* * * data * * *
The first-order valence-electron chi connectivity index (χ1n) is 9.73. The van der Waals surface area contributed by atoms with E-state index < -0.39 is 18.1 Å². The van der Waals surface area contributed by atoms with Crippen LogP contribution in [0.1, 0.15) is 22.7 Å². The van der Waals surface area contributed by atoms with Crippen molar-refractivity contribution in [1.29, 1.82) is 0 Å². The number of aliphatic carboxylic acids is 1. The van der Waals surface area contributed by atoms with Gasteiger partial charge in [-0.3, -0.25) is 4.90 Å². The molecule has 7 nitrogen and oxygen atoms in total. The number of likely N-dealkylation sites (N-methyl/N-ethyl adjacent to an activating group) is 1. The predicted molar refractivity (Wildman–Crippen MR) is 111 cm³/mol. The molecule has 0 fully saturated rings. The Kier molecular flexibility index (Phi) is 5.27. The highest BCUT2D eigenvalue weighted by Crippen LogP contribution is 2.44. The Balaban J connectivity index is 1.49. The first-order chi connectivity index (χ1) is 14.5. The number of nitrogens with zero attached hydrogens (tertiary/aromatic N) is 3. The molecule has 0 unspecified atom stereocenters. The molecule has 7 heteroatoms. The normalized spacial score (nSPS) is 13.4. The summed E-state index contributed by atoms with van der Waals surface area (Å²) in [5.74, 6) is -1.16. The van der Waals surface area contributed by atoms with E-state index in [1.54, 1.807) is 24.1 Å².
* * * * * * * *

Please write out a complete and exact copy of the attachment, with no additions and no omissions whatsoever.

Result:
The first-order valence-electron chi connectivity index (χ1n) is 9.73. The van der Waals surface area contributed by atoms with E-state index < -0.39 is 18.1 Å². The van der Waals surface area contributed by atoms with Crippen LogP contribution in [0.1, 0.15) is 22.7 Å². The van der Waals surface area contributed by atoms with Crippen molar-refractivity contribution in [1.29, 1.82) is 0 Å². The number of aliphatic carboxylic acids is 1. The van der Waals surface area contributed by atoms with Gasteiger partial charge in [-0.3, -0.25) is 4.90 Å². The molecule has 7 nitrogen and oxygen atoms in total. The number of likely N-dealkylation sites (N-methyl/N-ethyl adjacent to an activating group) is 1. The predicted molar refractivity (Wildman–Crippen MR) is 111 cm³/mol. The molecule has 0 fully saturated rings. The Kier molecular flexibility index (Phi) is 5.27. The highest BCUT2D eigenvalue weighted by Crippen LogP contribution is 2.44. The Balaban J connectivity index is 1.49. The first-order chi connectivity index (χ1) is 14.5. The number of nitrogens with zero attached hydrogens (tertiary/aromatic N) is 3. The molecule has 0 unspecified atom stereocenters. The molecule has 7 heteroatoms. The normalized spacial score (nSPS) is 13.4. The summed E-state index contributed by atoms with van der Waals surface area (Å²) in [5.74, 6) is -1.16. The van der Waals surface area contributed by atoms with E-state index in [1.54, 1.807) is 24.1 Å².